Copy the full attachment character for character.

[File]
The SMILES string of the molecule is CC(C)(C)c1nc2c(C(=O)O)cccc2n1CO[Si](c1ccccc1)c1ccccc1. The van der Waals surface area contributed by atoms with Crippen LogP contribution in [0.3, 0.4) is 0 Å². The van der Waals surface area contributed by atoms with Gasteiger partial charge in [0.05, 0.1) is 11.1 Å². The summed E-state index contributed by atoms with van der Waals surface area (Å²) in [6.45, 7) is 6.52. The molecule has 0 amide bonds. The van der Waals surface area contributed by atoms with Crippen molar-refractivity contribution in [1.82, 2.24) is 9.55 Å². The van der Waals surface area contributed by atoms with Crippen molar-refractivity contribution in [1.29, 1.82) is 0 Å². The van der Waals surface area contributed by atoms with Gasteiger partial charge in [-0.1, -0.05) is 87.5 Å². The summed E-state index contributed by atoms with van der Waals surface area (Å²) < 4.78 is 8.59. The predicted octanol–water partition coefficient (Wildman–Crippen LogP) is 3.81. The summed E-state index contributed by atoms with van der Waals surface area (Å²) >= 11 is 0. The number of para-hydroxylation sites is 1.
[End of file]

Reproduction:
The SMILES string of the molecule is CC(C)(C)c1nc2c(C(=O)O)cccc2n1CO[Si](c1ccccc1)c1ccccc1. The van der Waals surface area contributed by atoms with Crippen LogP contribution in [0.3, 0.4) is 0 Å². The van der Waals surface area contributed by atoms with Gasteiger partial charge in [0.05, 0.1) is 11.1 Å². The summed E-state index contributed by atoms with van der Waals surface area (Å²) in [6.45, 7) is 6.52. The molecule has 0 amide bonds. The van der Waals surface area contributed by atoms with Crippen molar-refractivity contribution in [1.82, 2.24) is 9.55 Å². The van der Waals surface area contributed by atoms with Crippen molar-refractivity contribution in [1.29, 1.82) is 0 Å². The van der Waals surface area contributed by atoms with Gasteiger partial charge in [-0.1, -0.05) is 87.5 Å². The summed E-state index contributed by atoms with van der Waals surface area (Å²) < 4.78 is 8.59. The predicted octanol–water partition coefficient (Wildman–Crippen LogP) is 3.81. The summed E-state index contributed by atoms with van der Waals surface area (Å²) >= 11 is 0. The number of para-hydroxylation sites is 1.